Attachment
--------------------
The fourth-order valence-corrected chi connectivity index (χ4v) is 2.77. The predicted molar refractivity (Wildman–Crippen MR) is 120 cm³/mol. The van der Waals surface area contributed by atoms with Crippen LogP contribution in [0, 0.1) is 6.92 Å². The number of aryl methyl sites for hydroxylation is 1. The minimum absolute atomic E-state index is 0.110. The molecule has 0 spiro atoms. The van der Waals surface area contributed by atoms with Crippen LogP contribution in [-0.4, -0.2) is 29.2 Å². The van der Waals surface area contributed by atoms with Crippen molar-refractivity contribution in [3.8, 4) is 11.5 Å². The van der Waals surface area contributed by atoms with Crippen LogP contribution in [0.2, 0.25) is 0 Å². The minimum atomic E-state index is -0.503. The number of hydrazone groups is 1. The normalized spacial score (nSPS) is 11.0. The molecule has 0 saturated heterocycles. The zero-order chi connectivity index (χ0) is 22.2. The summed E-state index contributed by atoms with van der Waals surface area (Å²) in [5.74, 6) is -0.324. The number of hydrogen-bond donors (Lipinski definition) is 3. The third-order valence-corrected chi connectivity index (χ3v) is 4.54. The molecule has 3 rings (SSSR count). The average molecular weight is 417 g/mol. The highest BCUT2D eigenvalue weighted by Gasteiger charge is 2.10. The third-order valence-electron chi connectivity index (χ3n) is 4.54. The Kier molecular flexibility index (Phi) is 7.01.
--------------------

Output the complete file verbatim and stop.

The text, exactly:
The fourth-order valence-corrected chi connectivity index (χ4v) is 2.77. The predicted molar refractivity (Wildman–Crippen MR) is 120 cm³/mol. The van der Waals surface area contributed by atoms with Crippen LogP contribution in [0, 0.1) is 6.92 Å². The number of aryl methyl sites for hydroxylation is 1. The minimum absolute atomic E-state index is 0.110. The molecule has 0 spiro atoms. The van der Waals surface area contributed by atoms with Crippen LogP contribution in [-0.4, -0.2) is 29.2 Å². The van der Waals surface area contributed by atoms with Crippen molar-refractivity contribution in [3.8, 4) is 11.5 Å². The van der Waals surface area contributed by atoms with Crippen LogP contribution in [0.2, 0.25) is 0 Å². The minimum atomic E-state index is -0.503. The number of hydrazone groups is 1. The normalized spacial score (nSPS) is 11.0. The molecule has 0 saturated heterocycles. The zero-order chi connectivity index (χ0) is 22.2. The summed E-state index contributed by atoms with van der Waals surface area (Å²) in [5.74, 6) is -0.324. The number of hydrogen-bond donors (Lipinski definition) is 3. The third-order valence-corrected chi connectivity index (χ3v) is 4.54. The molecule has 3 rings (SSSR count). The average molecular weight is 417 g/mol. The highest BCUT2D eigenvalue weighted by Gasteiger charge is 2.10. The third-order valence-electron chi connectivity index (χ3n) is 4.54. The Kier molecular flexibility index (Phi) is 7.01.